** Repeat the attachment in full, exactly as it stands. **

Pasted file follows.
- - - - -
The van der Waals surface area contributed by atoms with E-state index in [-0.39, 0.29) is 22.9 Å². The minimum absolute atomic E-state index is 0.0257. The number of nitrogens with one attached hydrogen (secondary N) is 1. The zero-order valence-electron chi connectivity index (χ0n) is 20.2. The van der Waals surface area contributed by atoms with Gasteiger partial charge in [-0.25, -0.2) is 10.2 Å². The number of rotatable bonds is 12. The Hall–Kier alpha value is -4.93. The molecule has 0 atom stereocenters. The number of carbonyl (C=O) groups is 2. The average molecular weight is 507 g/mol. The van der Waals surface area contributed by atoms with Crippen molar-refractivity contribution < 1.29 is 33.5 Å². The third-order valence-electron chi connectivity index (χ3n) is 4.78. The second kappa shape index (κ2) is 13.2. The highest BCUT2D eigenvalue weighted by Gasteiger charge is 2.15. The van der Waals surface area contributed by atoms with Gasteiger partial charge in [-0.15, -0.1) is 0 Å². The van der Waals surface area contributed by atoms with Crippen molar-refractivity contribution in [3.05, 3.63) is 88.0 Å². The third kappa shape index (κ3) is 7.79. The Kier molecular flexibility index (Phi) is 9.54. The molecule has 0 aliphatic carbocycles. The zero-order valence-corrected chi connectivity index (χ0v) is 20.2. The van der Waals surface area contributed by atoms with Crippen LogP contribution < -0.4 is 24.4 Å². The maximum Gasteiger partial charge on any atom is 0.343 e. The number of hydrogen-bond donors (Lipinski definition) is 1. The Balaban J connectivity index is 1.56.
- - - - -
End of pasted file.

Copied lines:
The van der Waals surface area contributed by atoms with E-state index in [-0.39, 0.29) is 22.9 Å². The minimum absolute atomic E-state index is 0.0257. The number of nitrogens with one attached hydrogen (secondary N) is 1. The zero-order valence-electron chi connectivity index (χ0n) is 20.2. The van der Waals surface area contributed by atoms with Gasteiger partial charge in [-0.25, -0.2) is 10.2 Å². The number of rotatable bonds is 12. The Hall–Kier alpha value is -4.93. The molecule has 0 atom stereocenters. The number of carbonyl (C=O) groups is 2. The average molecular weight is 507 g/mol. The van der Waals surface area contributed by atoms with Crippen molar-refractivity contribution < 1.29 is 33.5 Å². The third-order valence-electron chi connectivity index (χ3n) is 4.78. The second kappa shape index (κ2) is 13.2. The highest BCUT2D eigenvalue weighted by Gasteiger charge is 2.15. The van der Waals surface area contributed by atoms with Gasteiger partial charge in [-0.15, -0.1) is 0 Å². The van der Waals surface area contributed by atoms with Crippen molar-refractivity contribution in [3.05, 3.63) is 88.0 Å². The third kappa shape index (κ3) is 7.79. The Kier molecular flexibility index (Phi) is 9.54. The molecule has 0 aliphatic carbocycles. The zero-order valence-corrected chi connectivity index (χ0v) is 20.2. The van der Waals surface area contributed by atoms with Crippen LogP contribution < -0.4 is 24.4 Å². The maximum Gasteiger partial charge on any atom is 0.343 e. The number of hydrogen-bond donors (Lipinski definition) is 1. The Balaban J connectivity index is 1.56.